The alleged deficiencies in Whittier’s poetics should also be judged in terms of his commitment to a popular rather than an academic style. Whittier favored a light, relaxed approach to his verse. Perhaps he overused mechanical rhymes, ballad meter, apostrophe, and hyperbole, but in his “Proem,” he is frank to confess his limitations. His muse was not given to exalted flights but spoke plainly for freedom and democracy. Whittier’s readership steadily grew during his later years so that his reputation once seemed secure, but like those of the other Fireside poets, it has suffered a sharp decline since his death. He is now read, if at all, as the author of “Snow-Bound: A Winter Idyl” and other nostalgic portraits of New England village life rather than as one of the leading poets of his age. Though his reputation may now be eclipsed by those of Walt Whitman, Emily Dickinson, and Herman Melville, no American poet of the nineteenth century better deserves the title of “poet of the common man” than Whittier.

Bibliography

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Grant, David. “‘The Unequal Sovereigns of a Slaveholding Land’: The North as Subject in Whittier’s ‘The Panorama.’” Criticism 38, no. 4 (Fall, 1996): 521-549. Whittier’s “The Panorama” discusses the interdependence of the two ideals exploited by the Republicans and Democrats: sovereignty and Union. The poem places the slave system at the root of the threats to the North.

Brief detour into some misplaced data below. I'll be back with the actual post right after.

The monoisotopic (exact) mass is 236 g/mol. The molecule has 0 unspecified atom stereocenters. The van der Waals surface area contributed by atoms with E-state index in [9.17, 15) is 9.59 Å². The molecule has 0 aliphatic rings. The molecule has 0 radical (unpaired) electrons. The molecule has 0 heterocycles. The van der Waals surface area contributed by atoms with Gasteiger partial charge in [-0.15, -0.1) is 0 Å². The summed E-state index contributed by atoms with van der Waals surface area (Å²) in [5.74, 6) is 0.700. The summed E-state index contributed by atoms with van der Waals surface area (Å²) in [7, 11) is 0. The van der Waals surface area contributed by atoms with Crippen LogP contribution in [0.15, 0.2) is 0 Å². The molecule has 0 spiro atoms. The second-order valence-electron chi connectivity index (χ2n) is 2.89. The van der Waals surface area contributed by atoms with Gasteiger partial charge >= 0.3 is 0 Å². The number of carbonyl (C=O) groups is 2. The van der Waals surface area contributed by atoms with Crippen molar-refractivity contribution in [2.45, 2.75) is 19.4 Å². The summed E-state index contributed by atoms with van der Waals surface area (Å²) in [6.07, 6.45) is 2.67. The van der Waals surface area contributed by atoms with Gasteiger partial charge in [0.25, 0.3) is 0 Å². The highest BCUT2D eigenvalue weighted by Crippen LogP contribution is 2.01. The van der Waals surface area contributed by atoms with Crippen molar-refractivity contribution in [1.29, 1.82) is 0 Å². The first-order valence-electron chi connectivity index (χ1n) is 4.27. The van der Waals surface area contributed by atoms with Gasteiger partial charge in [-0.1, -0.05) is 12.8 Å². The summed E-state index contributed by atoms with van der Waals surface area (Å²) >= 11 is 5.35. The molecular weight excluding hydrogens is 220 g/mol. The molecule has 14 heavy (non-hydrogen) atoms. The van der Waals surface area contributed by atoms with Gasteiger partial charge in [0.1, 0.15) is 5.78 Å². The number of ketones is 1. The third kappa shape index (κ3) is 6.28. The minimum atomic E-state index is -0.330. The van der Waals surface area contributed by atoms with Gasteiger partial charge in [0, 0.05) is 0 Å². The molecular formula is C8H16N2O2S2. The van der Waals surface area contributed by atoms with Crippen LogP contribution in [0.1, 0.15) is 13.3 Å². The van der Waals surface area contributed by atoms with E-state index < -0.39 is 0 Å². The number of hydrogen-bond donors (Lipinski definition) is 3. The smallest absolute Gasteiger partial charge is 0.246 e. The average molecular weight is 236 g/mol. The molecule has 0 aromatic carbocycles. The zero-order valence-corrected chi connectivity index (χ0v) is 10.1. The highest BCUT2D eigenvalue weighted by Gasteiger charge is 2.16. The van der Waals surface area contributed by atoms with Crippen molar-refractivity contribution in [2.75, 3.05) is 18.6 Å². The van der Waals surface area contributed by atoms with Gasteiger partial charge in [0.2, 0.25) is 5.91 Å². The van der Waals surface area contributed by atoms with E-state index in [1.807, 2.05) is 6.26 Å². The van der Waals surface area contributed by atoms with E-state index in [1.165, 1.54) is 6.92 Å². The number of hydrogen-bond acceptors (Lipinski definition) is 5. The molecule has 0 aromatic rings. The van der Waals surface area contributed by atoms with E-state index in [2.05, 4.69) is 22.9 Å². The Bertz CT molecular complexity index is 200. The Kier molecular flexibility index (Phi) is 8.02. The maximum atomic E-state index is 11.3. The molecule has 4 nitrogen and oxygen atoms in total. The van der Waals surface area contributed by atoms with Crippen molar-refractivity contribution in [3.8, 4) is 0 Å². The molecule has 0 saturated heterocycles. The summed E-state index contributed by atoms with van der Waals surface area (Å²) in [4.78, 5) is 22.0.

Hollander, John, ed. American Poetry: The Nineteenth Century. New York: Library of America, 1993. Contains a biographical sketch of Whittier and a year-by-year chronology of poets and poetry.

Kribbs, Jayne K., comp. Critical Essays on John Greenleaf Whittier. Boston: G. K. Hall, 1980. Kribbs’s extended introduction locates four periods of the poet’s writing career and suggests in conclusion that the central question about Whittier is not how great, but how minor a figure he is in American literature. All the essays are written by respected scholars. Contains a bibliography and an index.